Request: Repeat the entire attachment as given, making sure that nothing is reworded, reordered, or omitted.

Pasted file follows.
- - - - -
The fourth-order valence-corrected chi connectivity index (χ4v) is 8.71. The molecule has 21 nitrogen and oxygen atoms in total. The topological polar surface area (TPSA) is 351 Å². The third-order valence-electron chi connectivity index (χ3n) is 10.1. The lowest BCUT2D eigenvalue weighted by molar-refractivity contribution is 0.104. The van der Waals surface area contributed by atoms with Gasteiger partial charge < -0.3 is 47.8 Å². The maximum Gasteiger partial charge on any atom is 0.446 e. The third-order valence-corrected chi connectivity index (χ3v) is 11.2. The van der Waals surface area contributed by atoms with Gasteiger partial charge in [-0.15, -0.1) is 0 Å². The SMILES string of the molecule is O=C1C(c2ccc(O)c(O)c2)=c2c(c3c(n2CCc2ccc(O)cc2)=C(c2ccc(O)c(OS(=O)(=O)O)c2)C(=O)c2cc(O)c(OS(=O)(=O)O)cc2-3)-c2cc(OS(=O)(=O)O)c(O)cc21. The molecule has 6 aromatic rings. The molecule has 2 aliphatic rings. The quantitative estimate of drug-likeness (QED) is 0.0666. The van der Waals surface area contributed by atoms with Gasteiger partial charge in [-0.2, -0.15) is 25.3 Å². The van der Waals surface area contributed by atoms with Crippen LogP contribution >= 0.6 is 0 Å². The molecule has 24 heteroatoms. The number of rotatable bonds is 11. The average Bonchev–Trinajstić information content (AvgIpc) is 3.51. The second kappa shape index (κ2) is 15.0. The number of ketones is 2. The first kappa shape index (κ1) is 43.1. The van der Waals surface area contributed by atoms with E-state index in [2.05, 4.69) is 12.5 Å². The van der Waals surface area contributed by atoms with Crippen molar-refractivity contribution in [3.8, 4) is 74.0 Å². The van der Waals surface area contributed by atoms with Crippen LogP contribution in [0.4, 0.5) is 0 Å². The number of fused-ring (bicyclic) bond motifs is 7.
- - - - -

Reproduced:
The fourth-order valence-corrected chi connectivity index (χ4v) is 8.71. The molecule has 21 nitrogen and oxygen atoms in total. The topological polar surface area (TPSA) is 351 Å². The third-order valence-electron chi connectivity index (χ3n) is 10.1. The lowest BCUT2D eigenvalue weighted by molar-refractivity contribution is 0.104. The van der Waals surface area contributed by atoms with Gasteiger partial charge < -0.3 is 47.8 Å². The maximum Gasteiger partial charge on any atom is 0.446 e. The third-order valence-corrected chi connectivity index (χ3v) is 11.2. The van der Waals surface area contributed by atoms with Gasteiger partial charge in [-0.15, -0.1) is 0 Å². The SMILES string of the molecule is O=C1C(c2ccc(O)c(O)c2)=c2c(c3c(n2CCc2ccc(O)cc2)=C(c2ccc(O)c(OS(=O)(=O)O)c2)C(=O)c2cc(O)c(OS(=O)(=O)O)cc2-3)-c2cc(OS(=O)(=O)O)c(O)cc21. The molecule has 6 aromatic rings. The molecule has 2 aliphatic rings. The quantitative estimate of drug-likeness (QED) is 0.0666. The van der Waals surface area contributed by atoms with Gasteiger partial charge in [-0.2, -0.15) is 25.3 Å². The van der Waals surface area contributed by atoms with Crippen LogP contribution >= 0.6 is 0 Å². The molecule has 24 heteroatoms. The number of rotatable bonds is 11. The average Bonchev–Trinajstić information content (AvgIpc) is 3.51. The second kappa shape index (κ2) is 15.0. The number of ketones is 2. The first kappa shape index (κ1) is 43.1. The van der Waals surface area contributed by atoms with E-state index in [2.05, 4.69) is 12.5 Å². The van der Waals surface area contributed by atoms with Crippen molar-refractivity contribution in [3.8, 4) is 74.0 Å². The van der Waals surface area contributed by atoms with Crippen LogP contribution in [0.4, 0.5) is 0 Å². The number of fused-ring (bicyclic) bond motifs is 7.